Boston Mayor Michelle Wu unveiled last week the new 362-page Boston Common Master Plan, a comprehensive (and many might say long overdue) vision outlining a multifaceted makeover for the 50-acre expanse of open space located in the historic heart of downtown Boston. Dating back to 1634, the Boston Common is considered the oldest public park in the United States and is a sizable link along the Emerald Necklace, a linear sequence of parks designed by Frederick Law Olmsted that comprises roughly half of Boston’s parkland and links both the Common and the neighboring Public Garden to Franklin Park on the outskirts of the city. The Common—cherished amenity for Beantown residents, magnet for disoriented tourists, and informal backyard for Emerson College students—was designated as a National Historic Landmark in 1987.
As noted in a press announcement released by the city, the planning process “incorporated the input of Boston residents and park users to create a roadmap for preservation, maintenance, and public use.” AN last checked in on the ambitious park reimagining project back in September 2020 when the administration of former Mayor Marty Walsh first teased a draft of an early iteration of the Boston Common Master Plan, giving residents a taste of just some of the transformative proposals on tap for the much-anticipated refresh. The effort has been shepherded in the planning stages by officials with the Boston Parks & Recreation Department, the nonprofit park preservation group Friends of the Public Garden, and representatives from local interdisciplinary design and engineering firm Weston & Sampson.
Public engagement activities formally kicked off in June 2019 with an online survey and “Mini Common” pop-up exhibits, followed by a series of in-person and virtual open house sessions. As the city explained, all input from these sessions along with other engagement efforts was “incorporated in the master plan’s vision, guiding principles, goals and objectives, and recommendations.”
A full two years after Bostonians got an early peek at the Boston Common Master Plan, many, if not most, of the core proposed improvements also appear in this new version. These include an enlarged and enhanced Visitor Information Center, athletic areas with improved flexibility and accessibility, the creation of an enclosed dog run, new tree plantings and seating, and numerous changes to the iconic Frog Pond, a large all-seasons water feature that serves as an ice-skating rink in the winter, a splash pad in the summer, and a reflecting pool during the spring and fall. Adjacent to the Frog Pond, the Tadpole Playground would also be expanded and revamped.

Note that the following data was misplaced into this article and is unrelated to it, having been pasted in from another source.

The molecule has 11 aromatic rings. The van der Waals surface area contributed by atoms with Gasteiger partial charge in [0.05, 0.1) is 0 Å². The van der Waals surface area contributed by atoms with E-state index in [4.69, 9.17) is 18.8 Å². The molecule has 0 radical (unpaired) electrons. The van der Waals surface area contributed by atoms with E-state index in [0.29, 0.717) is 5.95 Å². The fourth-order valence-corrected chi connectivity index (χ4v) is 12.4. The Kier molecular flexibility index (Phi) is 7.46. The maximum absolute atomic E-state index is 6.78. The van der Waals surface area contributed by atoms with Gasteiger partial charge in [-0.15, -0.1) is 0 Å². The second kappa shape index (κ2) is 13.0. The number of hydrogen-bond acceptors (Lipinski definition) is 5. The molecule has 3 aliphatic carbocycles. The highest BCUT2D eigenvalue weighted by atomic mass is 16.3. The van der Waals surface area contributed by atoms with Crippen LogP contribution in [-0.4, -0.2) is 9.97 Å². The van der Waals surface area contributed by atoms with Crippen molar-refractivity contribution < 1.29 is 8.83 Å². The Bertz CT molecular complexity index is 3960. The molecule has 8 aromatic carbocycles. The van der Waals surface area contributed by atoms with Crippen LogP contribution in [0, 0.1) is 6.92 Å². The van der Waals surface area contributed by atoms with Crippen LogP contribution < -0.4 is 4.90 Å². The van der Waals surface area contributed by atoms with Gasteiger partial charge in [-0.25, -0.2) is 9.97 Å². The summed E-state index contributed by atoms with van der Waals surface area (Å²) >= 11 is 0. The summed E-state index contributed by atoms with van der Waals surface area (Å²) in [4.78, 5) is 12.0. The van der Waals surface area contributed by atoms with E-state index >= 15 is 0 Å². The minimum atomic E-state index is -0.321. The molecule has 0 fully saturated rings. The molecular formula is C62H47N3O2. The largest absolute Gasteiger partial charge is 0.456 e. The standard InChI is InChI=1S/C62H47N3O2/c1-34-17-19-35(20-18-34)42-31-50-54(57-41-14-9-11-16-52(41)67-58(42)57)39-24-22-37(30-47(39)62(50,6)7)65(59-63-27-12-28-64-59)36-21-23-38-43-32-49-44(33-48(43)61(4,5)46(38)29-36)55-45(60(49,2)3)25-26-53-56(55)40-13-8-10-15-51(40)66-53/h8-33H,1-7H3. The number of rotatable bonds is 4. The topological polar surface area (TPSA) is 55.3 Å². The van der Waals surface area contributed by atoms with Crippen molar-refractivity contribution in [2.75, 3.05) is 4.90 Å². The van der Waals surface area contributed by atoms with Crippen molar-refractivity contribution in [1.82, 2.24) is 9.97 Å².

As noted by the city in last week’s announcement, the top recommendations outlined in the Master Plan include “clarifying park entrances, connecting and upgrading core visitor amenities, enhancing and diversifying programming, establishing park management protocols, and improving support facilities.” It further detailed other recommendations including the addition of an accessible entrance at Shaw 54th Memorial, a bronze relief sculpture first unveiled in 1897; pedestrian enhancements at the Charles Street entrance from the Public Garden; a refresh of the much-used Mayor’s Walk pathway that cuts through the mid-section of the park and links Charles Street with the corner of Park and Tremont; new pilot public restroom locations across the park; and improved activation of the busy Boylston Street plaza and entrance on the Common’s southern edge.
“Boston Common’s gorgeous tree-lined paths and open spaces have hosted so many moments marked in history, from shaping our collective conscience to celebrating our communities,” said Wu in a statement. “We’re excited to be sharing a plan that honors the Common’s history, reflects the community’s vision, and creates a space that will be more accessible, more resilient, and more inclusive for generations to come.”
The release of the Master Plan kicks off a 45-day comment period in which the public is encouraged to sound off regarding which specific recommendations they believe should receive the highest priority when it comes to the eventual implementation. The public comment period concludes November 30.
“With this Boston Common Master Plan, America’s first public park will have a unified vision for evolving and adapting to meet the needs of Boston’s residents and visitors to our city as well as of the park itself,” said Liz Vizza, President of the Friends of the Public Garden. “Parks need people and people need parks. A shared space like the Boston Common is a critical place for community, civic life, and respite in our city that deserves our continued investment and attention to bring the Plan to life.”
A 19-page executive summary of the Boston Common Master Plan can be viewed here. Not included in the 300-plus pages of the master plan are a rough project timeline or an estimated budget for the project but, as previously noted by AN back in 2020, $28 million in funding has already been secured through the sale of the Winthrop Square Garage in the Financial District. The city-owned garage was demolished in 2017 and a Handel Architects–designed skyscraper is currently rising in its place. The so-called Winthrop Center project, marked by early controversy due to the tower’s (since scaled-back) height, is expected to be completed next spring.
An estimate of exactly how much the phased project will cost will be clearer come December when the city sets its capital budget.